The curve is about to flatten - and the weather is about to get very hot

covid virusBy Pepper Parr

May 25th, 2020



That COVID19 infection curve for the Region of Halton iis beginning to flatten – it’s nit quite there yet – but it is close and if we continue to behave the way we have in terms of distancing ourselves we should see the curve begin to descend.

By episode date

The curve is very very close to flattening – now to get it to descend.

bu municipality

The level of infections in Burlington are the lowest in the Region.

The distribution of cases by municipality is a positive sign for Burlington; the city has the lowest number of infections.

The distribution of the gender and age of those infected is troubling – women are more frequently infected than men and the age bracket indicates these are people who are probably working in the health sector.

cases by age sex

The age demographic numbers are troubling.

Another piece of news to add to our current woes: A heat warning has been issued by the Region.

As a result of extreme heat and humidity, Environment Canada has issued a Heat Warning for Halton Region starting May 25, 2020.

bright sum - thermometerThis warning is issued when forecast temperatures are expected to reach 31 degrees Celsius or more with overnight temperatures above 20 degrees Celsius for two days, or when a humidex of 40 or higher is expected for two days.

Many of the locations that provided relief from heat such as libraries and community centres are not available due to COVID-19. Therefore, it is extremely important that you check-in regularly, by phone or video, with vulnerable family, friends and neighbours, especially seniors who live on their own, to make sure they are staying cool and hydrated. This includes:

• older adults (over the age of 65), infants and young children, people who work and exercise in the heat, people without adequate housing and those without air conditioning

• people who have breathing difficulties, heart problems, kidney problems or take heat-sensitive medications

If phone or video is not possible, when checking-in with vulnerable individuals, remember to practice physical distancing and wash your hands regularly. If physical distancing is difficult to maintain, wear a non-medical mask.

The full Regional Health Unit COVID report is available at



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2 comments to The curve is about to flatten – and the weather is about to get very hot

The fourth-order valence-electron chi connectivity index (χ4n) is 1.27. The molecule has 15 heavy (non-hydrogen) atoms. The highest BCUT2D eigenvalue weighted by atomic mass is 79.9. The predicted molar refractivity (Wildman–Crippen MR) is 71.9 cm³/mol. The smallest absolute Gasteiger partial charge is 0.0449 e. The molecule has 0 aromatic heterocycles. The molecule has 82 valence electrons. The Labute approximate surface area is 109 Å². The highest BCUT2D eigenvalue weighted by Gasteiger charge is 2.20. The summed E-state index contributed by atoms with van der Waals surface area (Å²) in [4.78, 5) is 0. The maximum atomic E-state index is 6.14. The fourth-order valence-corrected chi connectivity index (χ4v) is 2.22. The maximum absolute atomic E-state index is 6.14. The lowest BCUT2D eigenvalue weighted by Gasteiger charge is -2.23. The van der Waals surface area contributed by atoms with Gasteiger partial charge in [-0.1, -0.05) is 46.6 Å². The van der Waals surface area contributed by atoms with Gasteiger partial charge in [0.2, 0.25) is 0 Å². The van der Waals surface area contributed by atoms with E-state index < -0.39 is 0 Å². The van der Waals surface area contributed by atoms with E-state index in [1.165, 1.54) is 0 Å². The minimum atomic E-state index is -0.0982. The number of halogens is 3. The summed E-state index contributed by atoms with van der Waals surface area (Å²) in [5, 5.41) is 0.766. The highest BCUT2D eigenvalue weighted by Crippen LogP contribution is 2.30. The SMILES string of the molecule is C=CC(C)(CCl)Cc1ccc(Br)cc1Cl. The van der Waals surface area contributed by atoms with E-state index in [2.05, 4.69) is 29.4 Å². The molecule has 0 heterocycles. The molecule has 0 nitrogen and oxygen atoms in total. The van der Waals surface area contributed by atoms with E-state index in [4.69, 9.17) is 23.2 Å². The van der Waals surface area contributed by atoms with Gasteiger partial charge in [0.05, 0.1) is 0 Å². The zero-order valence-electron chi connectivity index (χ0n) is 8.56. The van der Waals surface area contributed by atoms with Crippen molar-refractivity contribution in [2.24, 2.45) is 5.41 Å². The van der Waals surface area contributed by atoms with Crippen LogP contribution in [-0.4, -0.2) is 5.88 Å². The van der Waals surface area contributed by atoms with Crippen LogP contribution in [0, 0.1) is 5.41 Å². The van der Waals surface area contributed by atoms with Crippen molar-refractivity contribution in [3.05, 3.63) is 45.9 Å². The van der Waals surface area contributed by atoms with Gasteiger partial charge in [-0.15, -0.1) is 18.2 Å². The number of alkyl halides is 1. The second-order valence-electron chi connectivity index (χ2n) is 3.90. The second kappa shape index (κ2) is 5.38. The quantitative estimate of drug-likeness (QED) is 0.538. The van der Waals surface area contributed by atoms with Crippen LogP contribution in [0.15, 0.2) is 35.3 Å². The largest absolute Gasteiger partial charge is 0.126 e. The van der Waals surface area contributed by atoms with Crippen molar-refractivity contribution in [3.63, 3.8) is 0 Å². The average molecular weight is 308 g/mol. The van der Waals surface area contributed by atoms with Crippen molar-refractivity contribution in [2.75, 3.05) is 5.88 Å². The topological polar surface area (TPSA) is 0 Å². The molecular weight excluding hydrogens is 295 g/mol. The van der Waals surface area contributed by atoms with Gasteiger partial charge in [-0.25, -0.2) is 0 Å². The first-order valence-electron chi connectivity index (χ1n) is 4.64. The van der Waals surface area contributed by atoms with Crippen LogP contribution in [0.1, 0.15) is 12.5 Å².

• Stephen White

    Oh course, the continuing problem with all of these reports is that they don’t drill down to a fine enough level of granularity to be even remotely useful.

    As noted last night on the CBC’s “The National”, the province and Regional Medical Health Officers are not sharing publicly where the virus infections are occurring in their communities (i.e. which neighbourhoods, which venues, etc.) The rationale for this supposedly is that there is a fear of stigmatization.

    The government expects citizens to act responsibly. Acting responsibly means risk managing one’s activities. If citizens knew of areas, venues, etc. where one was most likely to become infected common sense would seem to dictate that people would avoid these area. By extension, limiting the possibility of contact would likely lessen the possibility of transmission.

    We get confusing information on whether or not to wear face masks (i.e. early April we are told they are of no value, then we are told to wear them if we want, and now we are being told we should wear them whenever we are out). We get no information on which areas to avoid. And finally, it takes a report from the Canadian military to tell us the appalling state of care in long-term care facilities during the pandemic.

    What we clearly have here is a failure to communicate. So much for accountability.

  • Don Fletcher

    This is much-needed good news, Pepper. For the sake of your readers potentially looking for the “flattening curve” to descend soon, it never will. It’s a cumulative plot, so the best it can ever do is become flat or horizontal. On the other hand, a new daily cases plot can descend, if all things go well. This latter plot might be helpful to publish, if it can be sourced.